Yale RD

What about applying for YALE without subject tests due to financial reasons?

The answer is on the Yale website: https://admissions.yale.edu/standardized-testing#Recommended

Still hard to believe.

It’s true.

I attended a presentation by 5 admissions officers - representatives from Harvard, Wellesley, Princeton, UVA, and Jeremiah Quinlan, dean of undergrad admissions from Yale. During the Q&A portion of the evening, a student asked whether ‘recommended’ on the subject tests actually meant ‘required’.

The lady from Harvard said that it meant ‘required unless you have a good reason not to take them’.

Quinlan disagreed. He said (paraphrasing from memory) that a good score on a subject test was a positive point for an application, but the absence of scores was not a negative so long as you had other things in your application to support the notion that you were academically strong enough to handle the work at Yale. There were plenty of other ways to prove academic readiness. The Princeton, Wellesley and UVA reps agreed.

I have heard AOs say this too. Not having the tests might not be a negative, yet good scores are a ‘positive point’ for applicants with them…and the fact is that many of those applicants also have apps that ‘support the notion they are academically strong enough’ to do the work PLUS they have the subject test scores.

So, maybe not technically a negative for the applicant who doesn’t have it, but there is still a plus or ‘positive point’ that is missing. Said differently, many of the applicants with good subject test scores are advantaged, because they have another ‘positive point’ in their app.

When you have a finite number of admission slots, and having good subject test scores is a positive, it necessarily follows that having bad scores or no scores is a negative. Not necessarily fatal, but it is a negative. It reminds me of when you hear AO’s claim with a straight face that, while it’s not easier to get in ED, it is harder to get in RD.

I interpret the comment to mean that there’s an academic threshold to meet, and many ways of meeting it, one of which is subject test scores. But that once you’ve met that threshold, more isn’t synonymous with better.

Regardless of what an college or AO says or does not say, I’m at a loss why an applicant to a college with a 94% rejection rate would not try to put together the best application possible when fee waivers are available. It’s one thing, IMO, if one takes the tests and is not satisfied with the scores. But to not even try? And I won’t buy lack of time as an acceptable answer; the other 40K applicants also have a lot on their collective plates. :open_mouth:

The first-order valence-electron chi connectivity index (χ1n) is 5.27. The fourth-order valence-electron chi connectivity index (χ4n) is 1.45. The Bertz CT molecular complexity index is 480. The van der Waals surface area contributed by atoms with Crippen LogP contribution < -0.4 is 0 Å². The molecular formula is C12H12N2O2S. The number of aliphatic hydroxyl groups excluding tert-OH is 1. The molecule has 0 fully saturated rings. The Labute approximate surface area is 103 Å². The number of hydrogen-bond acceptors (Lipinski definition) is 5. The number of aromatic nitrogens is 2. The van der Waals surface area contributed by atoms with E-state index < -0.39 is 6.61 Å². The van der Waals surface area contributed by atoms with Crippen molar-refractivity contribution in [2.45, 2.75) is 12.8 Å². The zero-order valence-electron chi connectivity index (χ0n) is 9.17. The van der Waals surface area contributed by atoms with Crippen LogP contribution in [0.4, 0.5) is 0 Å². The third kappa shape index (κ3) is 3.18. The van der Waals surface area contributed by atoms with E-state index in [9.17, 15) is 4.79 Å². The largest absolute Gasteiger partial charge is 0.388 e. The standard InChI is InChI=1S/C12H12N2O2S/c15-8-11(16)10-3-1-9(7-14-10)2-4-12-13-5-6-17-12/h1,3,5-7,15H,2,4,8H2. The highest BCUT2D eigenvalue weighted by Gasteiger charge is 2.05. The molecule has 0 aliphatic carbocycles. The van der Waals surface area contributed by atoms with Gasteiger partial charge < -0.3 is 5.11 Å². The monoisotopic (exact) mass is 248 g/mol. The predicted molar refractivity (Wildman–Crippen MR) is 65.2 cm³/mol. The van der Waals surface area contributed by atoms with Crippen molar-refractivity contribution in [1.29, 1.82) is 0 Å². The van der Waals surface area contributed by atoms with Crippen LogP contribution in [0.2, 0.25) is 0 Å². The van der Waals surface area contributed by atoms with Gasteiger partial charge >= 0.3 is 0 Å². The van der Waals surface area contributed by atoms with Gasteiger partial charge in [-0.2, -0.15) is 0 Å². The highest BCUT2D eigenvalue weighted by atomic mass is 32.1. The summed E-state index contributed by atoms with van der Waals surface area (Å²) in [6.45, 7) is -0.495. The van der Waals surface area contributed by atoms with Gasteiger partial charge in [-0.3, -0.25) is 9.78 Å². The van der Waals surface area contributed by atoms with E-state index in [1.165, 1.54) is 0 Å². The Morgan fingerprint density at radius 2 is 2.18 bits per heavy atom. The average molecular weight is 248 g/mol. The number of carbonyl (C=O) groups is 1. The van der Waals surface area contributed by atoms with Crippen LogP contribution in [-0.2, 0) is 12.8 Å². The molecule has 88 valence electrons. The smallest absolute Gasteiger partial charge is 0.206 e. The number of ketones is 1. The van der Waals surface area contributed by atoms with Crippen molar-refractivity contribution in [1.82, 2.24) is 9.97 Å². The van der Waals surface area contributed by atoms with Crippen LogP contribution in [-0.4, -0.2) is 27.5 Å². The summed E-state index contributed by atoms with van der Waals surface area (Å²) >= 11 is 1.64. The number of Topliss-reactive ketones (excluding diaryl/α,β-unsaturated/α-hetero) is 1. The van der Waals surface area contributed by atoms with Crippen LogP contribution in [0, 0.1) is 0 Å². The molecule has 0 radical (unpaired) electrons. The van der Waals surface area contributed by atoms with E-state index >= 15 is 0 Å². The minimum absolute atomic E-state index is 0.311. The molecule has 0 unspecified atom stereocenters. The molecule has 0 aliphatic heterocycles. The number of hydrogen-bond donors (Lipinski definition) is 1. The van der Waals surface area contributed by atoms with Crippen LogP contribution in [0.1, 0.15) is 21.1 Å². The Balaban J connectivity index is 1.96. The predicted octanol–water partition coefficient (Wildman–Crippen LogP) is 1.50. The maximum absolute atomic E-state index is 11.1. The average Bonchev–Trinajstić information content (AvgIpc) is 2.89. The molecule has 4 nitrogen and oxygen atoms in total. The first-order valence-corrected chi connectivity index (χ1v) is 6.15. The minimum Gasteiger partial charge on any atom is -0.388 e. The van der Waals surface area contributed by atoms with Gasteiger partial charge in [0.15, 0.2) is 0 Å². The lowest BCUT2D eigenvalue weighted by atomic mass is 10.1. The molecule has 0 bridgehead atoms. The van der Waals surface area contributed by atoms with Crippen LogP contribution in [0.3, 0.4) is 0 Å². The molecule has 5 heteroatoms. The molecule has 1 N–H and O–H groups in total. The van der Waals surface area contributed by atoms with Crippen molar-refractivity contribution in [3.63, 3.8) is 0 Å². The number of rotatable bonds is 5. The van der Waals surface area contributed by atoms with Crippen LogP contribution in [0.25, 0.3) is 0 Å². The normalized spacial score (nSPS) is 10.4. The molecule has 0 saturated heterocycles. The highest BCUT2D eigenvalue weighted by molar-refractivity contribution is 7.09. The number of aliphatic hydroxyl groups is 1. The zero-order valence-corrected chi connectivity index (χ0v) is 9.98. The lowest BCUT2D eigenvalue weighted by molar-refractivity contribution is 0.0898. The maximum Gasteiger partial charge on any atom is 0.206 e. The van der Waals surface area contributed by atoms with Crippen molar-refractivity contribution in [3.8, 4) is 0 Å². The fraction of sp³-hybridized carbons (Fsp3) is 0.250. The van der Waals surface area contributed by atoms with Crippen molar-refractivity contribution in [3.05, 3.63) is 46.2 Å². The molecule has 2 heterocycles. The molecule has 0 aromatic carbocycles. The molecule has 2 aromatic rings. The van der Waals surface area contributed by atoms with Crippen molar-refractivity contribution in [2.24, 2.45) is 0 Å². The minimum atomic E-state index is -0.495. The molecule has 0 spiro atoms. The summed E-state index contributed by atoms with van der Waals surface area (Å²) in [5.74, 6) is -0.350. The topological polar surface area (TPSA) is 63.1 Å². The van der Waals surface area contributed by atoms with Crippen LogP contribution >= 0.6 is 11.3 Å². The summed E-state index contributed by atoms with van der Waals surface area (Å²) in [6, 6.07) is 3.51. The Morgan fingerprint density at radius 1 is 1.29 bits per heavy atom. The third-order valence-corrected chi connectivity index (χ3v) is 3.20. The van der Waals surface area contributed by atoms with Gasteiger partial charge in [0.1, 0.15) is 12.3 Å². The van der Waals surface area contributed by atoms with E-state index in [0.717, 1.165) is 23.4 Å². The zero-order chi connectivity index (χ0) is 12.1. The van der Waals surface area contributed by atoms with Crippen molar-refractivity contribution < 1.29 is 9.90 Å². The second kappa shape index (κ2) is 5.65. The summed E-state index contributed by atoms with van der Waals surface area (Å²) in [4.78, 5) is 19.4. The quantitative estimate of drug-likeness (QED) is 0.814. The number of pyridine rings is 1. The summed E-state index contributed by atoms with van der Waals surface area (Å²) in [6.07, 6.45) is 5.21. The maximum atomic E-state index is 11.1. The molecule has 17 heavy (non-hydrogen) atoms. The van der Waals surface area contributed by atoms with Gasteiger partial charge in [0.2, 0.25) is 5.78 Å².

“I interpret the comment to mean that there’s an academic threshold to meet, and many ways of meeting it, one of which is subject test scores.”

I get what you’re saying, but any applicant who Yale is seriously considering accepting will have met and surpassed that threshold (through GPA, ACT/SAT scores, academic rigor, academic awards and honors, LOR’s etc …) without the need for any confirmation from subject test scores. If, as the Dean claims, the SAT 2 is just one way of meeting a threshold that has already been met five different ways, as a practical matter, it’s not really much of a positive after all.

From the adcom’s perspective, there’s no difference between “didn’t even try” and “took the test and wasn’t satisfied with the scores.” In both cases, they see nothing.

Scenario where I can see the subject test score making a difference: Kid has a C in a particular class, where all other grades are A. Kid also has an 800 on the subject test related to that class, taken in June of the same year. To me, that says “that grade doesn’t reflect that kid’s mastery of the material” better than anything else.

Scenario where I can see the subject test score making no difference: Kid has an unweighted 4.0, NMSF, AP Scholar, single-sitting 800/800 and 36/36/36/36. That kid is clearly really good at taking standardized tests.

The reality is that most strong applicants are going to fall somewhere in the middle, and reasonable people can agree to disagree as to where the tipping point lies. The idea that there is no tipping point is what leads to people planning to retake a 780 on Math2, or to take the language test for their native tongue, thinking that either of those will boost their chances.

If a student “didn’t even try” on the Subject Tests, I would posit that it is not the first and only example. Whether the AO “sees” this through the recs or somewhere else in the application is another question.

@skieurope I feel this is a really good point.